Interviews and Articles
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"Often derided as clichés, tropes actually go much deeper than that. They reflect universal experiences
and archetypes, which is why they speak to us so strongly. After all, who hasn’t been snowed in
with a handsome ranger with whom one has a fraught but sexually charged relationship?"
"An action-filled plot is a wonderful opportunity to bring two characters together in the forced proximity
of a shared problem. But if they have different ideas about solving that problem, or different goals,
therein lies the tension. The conflict between them reflects the conflict that incites the action."
"I don’t approach writing comedy. I sit at my desk with a slightly bewildered expression and it
approaches me—sometimes on shy tip-toes, sometimes boldly, sometimes sneaking up behind me
to hit me over the head with a decidedly unfunny rubber chicken. As a consequence, I have no advice.
There are rules, structures, and tips you can follow, but it’s all moot if comedy chooses to snub you."
Interview for The League of Gentlewomen Witches
"The moment Alex turned up when I was writing
The Wisteria Society of Lady Scoundrels,
I fell in love at first sight with him."
"Write your joy. It will result in an engaging book with an authentic voice–
and will help you cope with the endless rounds of reading and editing that book!"
"I read everything from Enid Blyton’s Famous Five
to Greek and Roman mythology.
If someone put a book infront of me, I would read it."
Five Tips for Writing in a Fantastical World
"Find magic in the ordinary. Then give it a twist! Magic can of course be anything you want it to be.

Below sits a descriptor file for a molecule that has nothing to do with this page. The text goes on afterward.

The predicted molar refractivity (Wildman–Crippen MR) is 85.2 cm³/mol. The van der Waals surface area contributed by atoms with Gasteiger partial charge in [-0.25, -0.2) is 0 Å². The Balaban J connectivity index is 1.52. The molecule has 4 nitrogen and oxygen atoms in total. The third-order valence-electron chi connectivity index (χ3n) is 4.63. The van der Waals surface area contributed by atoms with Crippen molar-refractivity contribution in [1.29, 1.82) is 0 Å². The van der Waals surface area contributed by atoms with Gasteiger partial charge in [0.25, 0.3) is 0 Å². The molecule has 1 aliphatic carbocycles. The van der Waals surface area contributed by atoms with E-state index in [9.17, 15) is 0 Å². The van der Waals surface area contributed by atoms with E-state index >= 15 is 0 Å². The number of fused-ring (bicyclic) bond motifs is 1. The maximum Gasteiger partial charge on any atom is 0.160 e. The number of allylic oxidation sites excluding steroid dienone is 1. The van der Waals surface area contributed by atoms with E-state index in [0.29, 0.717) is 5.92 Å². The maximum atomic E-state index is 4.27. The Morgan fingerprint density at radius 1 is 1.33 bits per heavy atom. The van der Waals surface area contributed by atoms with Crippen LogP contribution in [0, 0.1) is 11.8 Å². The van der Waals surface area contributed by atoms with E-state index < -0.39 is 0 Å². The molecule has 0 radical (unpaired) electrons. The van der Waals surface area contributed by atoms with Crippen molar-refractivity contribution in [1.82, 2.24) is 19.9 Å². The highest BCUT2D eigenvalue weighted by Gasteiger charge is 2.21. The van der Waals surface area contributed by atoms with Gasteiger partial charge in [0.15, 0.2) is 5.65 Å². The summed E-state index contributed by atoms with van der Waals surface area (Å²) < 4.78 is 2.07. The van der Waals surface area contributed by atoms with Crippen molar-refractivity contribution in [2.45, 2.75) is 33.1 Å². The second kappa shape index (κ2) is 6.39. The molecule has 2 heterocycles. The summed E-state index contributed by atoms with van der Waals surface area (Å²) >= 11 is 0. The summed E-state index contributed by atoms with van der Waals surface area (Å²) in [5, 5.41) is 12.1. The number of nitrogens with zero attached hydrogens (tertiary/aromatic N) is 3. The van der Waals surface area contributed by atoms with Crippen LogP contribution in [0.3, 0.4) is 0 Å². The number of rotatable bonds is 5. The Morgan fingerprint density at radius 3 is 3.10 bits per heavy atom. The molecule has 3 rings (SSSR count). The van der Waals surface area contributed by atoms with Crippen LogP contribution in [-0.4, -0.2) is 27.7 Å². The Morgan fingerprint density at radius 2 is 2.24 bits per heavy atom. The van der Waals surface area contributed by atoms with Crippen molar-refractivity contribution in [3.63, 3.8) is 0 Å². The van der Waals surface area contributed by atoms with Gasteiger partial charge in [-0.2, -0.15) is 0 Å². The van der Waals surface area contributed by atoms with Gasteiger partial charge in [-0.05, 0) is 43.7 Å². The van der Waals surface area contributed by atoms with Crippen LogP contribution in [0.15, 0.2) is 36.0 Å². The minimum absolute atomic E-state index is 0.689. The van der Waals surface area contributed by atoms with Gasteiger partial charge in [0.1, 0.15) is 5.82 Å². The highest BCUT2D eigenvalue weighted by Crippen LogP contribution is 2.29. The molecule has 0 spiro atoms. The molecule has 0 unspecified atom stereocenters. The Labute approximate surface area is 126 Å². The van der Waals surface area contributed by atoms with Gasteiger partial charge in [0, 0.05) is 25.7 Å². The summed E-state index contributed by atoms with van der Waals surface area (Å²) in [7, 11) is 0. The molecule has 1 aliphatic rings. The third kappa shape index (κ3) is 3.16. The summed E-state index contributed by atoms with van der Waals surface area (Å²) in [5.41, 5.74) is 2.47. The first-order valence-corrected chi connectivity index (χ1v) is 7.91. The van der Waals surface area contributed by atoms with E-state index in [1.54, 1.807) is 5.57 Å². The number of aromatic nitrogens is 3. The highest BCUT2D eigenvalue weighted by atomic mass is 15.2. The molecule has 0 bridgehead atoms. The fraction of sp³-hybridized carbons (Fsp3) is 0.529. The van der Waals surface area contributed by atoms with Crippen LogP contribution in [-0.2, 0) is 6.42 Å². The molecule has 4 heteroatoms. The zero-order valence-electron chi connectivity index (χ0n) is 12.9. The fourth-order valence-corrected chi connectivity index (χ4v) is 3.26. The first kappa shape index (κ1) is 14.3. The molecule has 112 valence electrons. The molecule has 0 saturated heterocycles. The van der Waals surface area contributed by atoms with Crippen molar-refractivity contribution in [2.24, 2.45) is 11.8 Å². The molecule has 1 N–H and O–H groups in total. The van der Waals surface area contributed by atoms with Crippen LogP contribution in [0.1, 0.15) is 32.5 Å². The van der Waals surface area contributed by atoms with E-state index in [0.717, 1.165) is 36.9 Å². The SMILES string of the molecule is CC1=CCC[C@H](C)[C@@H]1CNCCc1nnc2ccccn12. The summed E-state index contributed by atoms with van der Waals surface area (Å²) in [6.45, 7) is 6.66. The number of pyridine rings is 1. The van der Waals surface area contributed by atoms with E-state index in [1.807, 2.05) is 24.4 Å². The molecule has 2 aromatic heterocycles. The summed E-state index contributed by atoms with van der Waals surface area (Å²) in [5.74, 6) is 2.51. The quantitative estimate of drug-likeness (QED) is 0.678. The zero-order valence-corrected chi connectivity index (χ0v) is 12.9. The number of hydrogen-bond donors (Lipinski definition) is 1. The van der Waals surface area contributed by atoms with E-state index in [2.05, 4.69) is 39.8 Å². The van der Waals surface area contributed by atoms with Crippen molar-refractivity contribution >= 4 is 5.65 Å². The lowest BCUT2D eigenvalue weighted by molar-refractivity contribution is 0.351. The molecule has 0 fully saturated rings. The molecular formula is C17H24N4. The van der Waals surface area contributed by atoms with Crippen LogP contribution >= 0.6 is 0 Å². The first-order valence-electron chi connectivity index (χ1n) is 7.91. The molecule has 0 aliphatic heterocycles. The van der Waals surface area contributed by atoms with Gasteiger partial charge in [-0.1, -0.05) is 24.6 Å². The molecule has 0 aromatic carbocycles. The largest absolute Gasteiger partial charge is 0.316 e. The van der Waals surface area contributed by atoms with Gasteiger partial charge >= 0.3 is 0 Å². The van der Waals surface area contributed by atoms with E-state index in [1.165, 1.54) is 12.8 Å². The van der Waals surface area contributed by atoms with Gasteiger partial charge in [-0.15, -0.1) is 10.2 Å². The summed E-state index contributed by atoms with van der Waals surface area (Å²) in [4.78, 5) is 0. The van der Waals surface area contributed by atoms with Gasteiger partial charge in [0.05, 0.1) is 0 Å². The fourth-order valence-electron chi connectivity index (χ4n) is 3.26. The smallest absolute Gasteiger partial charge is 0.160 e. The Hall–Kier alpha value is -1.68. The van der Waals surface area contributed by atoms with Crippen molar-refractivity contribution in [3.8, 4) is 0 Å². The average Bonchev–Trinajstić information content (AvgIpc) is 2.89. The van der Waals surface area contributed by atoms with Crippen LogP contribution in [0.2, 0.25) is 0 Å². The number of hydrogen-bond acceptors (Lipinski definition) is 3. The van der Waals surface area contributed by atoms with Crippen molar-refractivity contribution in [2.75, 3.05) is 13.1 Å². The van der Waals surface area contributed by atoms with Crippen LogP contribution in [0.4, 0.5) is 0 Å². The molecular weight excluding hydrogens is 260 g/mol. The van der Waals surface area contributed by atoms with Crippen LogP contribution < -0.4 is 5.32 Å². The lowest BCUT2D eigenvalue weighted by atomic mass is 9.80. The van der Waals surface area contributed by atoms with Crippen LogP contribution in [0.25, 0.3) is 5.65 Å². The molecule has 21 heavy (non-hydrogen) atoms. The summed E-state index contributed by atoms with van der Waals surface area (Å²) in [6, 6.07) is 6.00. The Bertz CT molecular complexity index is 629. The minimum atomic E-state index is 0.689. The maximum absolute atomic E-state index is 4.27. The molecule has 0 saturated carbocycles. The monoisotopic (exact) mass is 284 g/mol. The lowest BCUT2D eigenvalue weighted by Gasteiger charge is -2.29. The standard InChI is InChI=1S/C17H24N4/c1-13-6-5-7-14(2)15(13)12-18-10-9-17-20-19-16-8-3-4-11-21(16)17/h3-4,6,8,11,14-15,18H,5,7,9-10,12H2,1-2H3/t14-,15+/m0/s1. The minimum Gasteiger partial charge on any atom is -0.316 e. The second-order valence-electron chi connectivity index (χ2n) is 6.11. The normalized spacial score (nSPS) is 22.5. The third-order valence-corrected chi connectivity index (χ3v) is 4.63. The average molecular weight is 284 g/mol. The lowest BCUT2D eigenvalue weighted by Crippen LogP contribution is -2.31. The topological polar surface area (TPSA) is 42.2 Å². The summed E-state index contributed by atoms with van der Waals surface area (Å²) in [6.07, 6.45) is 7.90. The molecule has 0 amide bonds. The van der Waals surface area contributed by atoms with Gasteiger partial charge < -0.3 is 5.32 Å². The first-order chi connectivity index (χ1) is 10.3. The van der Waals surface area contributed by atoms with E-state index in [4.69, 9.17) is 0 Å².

But drawing inspiration from commonplace things helps bring a reader deeper into relationship with
your world. The easier it is for them to envision the enchantment, the more invested they will be."
"While I hadn’t set out to create a treatise on feminism (not even a wacky, ridiculous treatise with
bonking – on the head with parasols, if you please), looking back it seems inevitable that, as a woman
author writing about women with power, I was going to find myself addressing feminist themes to some degree."
"I wanted to create something with the exuberant, madcap energy of an old-time romantic comedy,
while at the same time exploring how two highly defended characters could learn to trust
themselves through the experience of love. "
"Alex is one of those too-strong-for-his-own-good kind of men, and I initially thought he needed
a gentle, patient woman to soften his toughness. But Charlotte came blazing in and put paid to that idea!
The two of them spark from their very first meeting. I would describe their dynamic as intense
and sometimes incendiary. Wherever they go, fire alarms and explosions and storms and brawls
and red-hot flames seem to occur."